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Five facts about the TDaP vaccine

Over the past few years we have shared a lot of information about the vaccine that fights COVID-19. However, it is not the only vaccine available to people in the United States. Below, we share some information about the TDaP vaccine.

  1. What is the TDaP vaccine?

The TDaP vaccine includes the vaccine for three different illnesses: Tetanus, Diphtheria, and Pertussis.

TETANUS (T) causes painful stiffness in the muscles. It can lead to serious health problems, such as not being able to open your mouth, having problems swallowing and breathing, or even death.

DIPHTHERIA (D) can cause difficulty breathing, heart failure, paralysis, or death.

PERTUSSIS (aP), also known as "whooping cough," can cause violent, uncontrollable coughing that makes it difficult to breathe, eat, or drink. Whooping cough can be very serious, especially in babies and young children, and can cause pneumonia, seizures, brain damage, or death. In adolescents and adults, it can cause weight loss, loss of bladder control, fainting, and rib fractures from intense coughing.

  1. Who can receive the vaccine?

  • The TDaP vaccine is for all people 7 years of age and older, with the following considerations:

  • Adolescents should receive a single dose of TDaP, preferably at age 11 or 12.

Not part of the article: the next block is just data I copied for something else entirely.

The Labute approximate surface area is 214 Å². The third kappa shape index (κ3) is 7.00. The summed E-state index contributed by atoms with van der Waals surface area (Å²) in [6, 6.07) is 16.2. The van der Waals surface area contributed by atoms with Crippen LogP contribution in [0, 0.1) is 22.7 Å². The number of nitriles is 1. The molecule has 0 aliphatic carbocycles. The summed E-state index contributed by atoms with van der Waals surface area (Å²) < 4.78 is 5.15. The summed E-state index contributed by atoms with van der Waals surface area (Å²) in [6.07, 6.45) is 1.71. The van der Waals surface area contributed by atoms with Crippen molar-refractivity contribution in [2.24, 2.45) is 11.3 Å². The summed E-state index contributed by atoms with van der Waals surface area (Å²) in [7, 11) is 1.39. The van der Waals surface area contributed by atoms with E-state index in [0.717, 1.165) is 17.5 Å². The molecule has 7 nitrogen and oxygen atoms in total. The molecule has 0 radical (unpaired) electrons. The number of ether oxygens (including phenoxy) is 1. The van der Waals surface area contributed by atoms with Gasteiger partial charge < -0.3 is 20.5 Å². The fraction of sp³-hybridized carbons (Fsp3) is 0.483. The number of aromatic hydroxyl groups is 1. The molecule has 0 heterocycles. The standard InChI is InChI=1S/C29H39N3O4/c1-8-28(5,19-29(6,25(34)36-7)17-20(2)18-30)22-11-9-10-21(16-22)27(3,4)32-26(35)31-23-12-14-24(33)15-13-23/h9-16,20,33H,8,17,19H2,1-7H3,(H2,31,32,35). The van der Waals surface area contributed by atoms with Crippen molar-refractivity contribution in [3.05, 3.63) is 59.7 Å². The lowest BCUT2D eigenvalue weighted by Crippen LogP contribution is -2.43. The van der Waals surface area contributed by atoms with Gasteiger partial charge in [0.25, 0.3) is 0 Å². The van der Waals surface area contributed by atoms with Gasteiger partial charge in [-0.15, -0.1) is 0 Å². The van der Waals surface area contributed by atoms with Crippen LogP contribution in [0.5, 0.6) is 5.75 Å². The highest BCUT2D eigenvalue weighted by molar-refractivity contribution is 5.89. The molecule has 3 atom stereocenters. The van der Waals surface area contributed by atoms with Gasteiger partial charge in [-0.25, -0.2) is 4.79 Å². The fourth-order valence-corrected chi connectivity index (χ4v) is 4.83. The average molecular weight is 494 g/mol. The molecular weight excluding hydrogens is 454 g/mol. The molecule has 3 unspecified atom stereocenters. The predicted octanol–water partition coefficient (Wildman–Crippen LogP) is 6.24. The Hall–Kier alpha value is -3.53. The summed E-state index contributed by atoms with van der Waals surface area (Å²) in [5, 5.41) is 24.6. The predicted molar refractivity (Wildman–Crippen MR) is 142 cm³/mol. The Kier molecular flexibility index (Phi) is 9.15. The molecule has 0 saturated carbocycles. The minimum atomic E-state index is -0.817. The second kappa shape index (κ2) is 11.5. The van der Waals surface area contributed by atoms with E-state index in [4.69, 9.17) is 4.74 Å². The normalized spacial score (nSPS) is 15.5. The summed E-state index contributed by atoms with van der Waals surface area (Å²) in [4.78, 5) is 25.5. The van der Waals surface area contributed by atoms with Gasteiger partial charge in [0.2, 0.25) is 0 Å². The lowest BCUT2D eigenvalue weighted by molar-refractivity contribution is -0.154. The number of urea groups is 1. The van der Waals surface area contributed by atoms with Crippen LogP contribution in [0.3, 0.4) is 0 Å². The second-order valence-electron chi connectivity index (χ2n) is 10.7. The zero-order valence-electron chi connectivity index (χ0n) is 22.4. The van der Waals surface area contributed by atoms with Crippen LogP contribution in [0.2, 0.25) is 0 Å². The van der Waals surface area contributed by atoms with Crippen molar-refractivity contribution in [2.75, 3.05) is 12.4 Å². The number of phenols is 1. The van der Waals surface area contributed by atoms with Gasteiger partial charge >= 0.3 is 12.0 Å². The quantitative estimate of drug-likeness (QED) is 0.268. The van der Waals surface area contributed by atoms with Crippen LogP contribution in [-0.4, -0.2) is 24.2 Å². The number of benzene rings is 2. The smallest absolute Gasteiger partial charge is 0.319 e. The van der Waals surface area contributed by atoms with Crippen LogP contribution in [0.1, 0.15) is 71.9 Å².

• Adults who have never received the TDaP vaccine can receive one dose.

  • Adults who have previously received the TDaP vaccine can receive a booster dose of TDaP every 10 years, or every 5 years if they have had a serious wound or burn.

Take note!

  • You can receive the TDaP vaccine at the same time as other vaccines.

  • If you have mild illnesses, like a cold, you can get vaccinated, but if you have a more serious illness or symptoms, you should usually wait until you recover before getting the TDaP vaccine.

  1. Can pregnant or breastfeeding people receive the TDaP vaccine?

  • Vaccines are safe. In particular, getting the TDaP vaccine during pregnancy is safe for both women and their babies. TDaP provides safety for ten years if given during pregnancy, for both mother and baby.

  • Receiving this vaccine during pregnancy does not put women at greater risk for complications.

  • Receiving the TDaP vaccine while breastfeeding is safe for women and their babies. Women can and should get the vaccine if they plan to breastfeed or are currently doing so.

  • Women can receive the TDaP vaccine, the influenza (flu) vaccine, and the COVID-19 vaccine at the same time during pregnancy. There could also be situations where they receive them at different visits. The CDC recommends that the TDaP vaccine be given later in pregnancy to better protect the baby against whooping cough. However, the flu vaccine and the COVID-19 vaccines can be given at any time during pregnancy.

  1. What are the risks of reaction to the vaccine?

After vaccination against TDaP, sometimes people experience pain, redness, or swelling at the injection site, mild fever, headache, fatigue, and nausea, vomiting, diarrhea, or stomach pain.

  1. How can I learn more?

  • Call your local or state health department.

  • Visit the Food and Drug Administration (FDA) website for vaccine package inserts and additional information.

  • Contact the Centers for Disease Control and Prevention (CDC) by calling 1-800-232-4636 (1-800-CDC-INFO) or visiting CDC vaccination sites.

If you have questions about your labor rights, or health and safety in your workplace, call Centro de los Derechos del Migrante

  • From the United States: 1 855 234 9699

  • From Mexico: 800 590 1773

  • Visit SOL at Covid-chat.org